Anyway, while all of this is going on, we’ve got our underworld shenanigans as well. Ving Rhames voices Buffalo Belzer, a giant demon who hosts departed souls in his own custom-built Scream Faire — it’s basically Hell in the form of an amusement park. But Belzer’s two sons (the eponymous Wendell and Wild, respectively voiced by Key and Peele themselves) got too big for their breeches and went to Papa Belzer with their concept for a bigger and better amusement park — their “Dream Faire”. For their hubris, Belzer sentenced Wendell and Wild to an eternity of menial labor.
The two worlds collide with the revelation that Kat is a “Hell Maiden”, and therefore somehow capable of summoning demons to the living world. What’s more, Wendell and Wild discover that Belzer’s hair cream is capable of reviving the dead. (Yes, you read that correctly.)
The bottom line is that Wendell and Wild trick Kat into setting them loose on the living world, where they hope to build their Dream Faire without the permission or interference of Belzer. And with a stolen tube of the magic hair cream, the demon brothers can revive any dead people who might be willing or able to help them. Hilarity ensues.
Right off the bat, we’ve got a classic case of trying to cram too much movie into too little runtime. This is all way too much to do justice with only 100 minutes of runtime, and I didn’t even get to all the various storylines and themes in the plot! This leads to a sadly lackluster third act and an underwhelming climax, in which everything gets resolved far too quickly and too easily.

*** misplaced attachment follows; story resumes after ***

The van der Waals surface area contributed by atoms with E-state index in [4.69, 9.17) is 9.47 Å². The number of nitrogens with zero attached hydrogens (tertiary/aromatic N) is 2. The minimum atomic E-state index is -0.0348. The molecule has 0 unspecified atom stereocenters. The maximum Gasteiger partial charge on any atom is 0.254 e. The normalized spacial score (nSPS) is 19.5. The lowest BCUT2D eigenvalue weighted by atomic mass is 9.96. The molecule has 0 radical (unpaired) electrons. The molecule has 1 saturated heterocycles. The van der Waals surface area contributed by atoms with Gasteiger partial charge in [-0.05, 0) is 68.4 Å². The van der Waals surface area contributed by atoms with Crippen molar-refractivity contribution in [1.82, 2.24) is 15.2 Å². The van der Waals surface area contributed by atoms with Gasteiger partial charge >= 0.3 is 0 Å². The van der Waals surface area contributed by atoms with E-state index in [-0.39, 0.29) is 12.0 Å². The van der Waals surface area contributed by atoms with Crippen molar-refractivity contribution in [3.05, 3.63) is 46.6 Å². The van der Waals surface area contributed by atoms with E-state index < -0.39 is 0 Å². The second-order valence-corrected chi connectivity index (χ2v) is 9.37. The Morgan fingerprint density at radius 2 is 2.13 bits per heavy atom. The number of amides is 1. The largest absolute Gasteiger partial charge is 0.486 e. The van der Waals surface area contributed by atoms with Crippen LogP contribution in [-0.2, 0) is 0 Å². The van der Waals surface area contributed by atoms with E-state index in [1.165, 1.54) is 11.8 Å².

We’ve also got some serious gaps in the world-building, though some cases are worse than others. For example, we never learn how or where Belzer gets his packaged tubes of magic hair cream, which in turn leads to questions as to why Wendell and Wild can’t simply get more. Then again, all that really matters is that Wendell and Wild are hucksters dealing with stolen magic they don’t completely understand and are nowhere near qualified to operate. That’s cool, that’s all we need to know, let’s run with it.
But then we have the issue of Kat and her special powers. At no point in the movie do we ever learn exactly what a “Hell Maiden” is, where they come from, or why Kat is one. She’s got a weird kind of birthmark on her hand, and it’s never explained exactly what this is or how it works. I might add that we do have a character (Sister Helley, one of Kat’s teachers, voiced by Angela Bassett) who was perfectly capable of explaining all of this, yet she tells us all of jack shit and stays cryptic for no good reason whatsoever.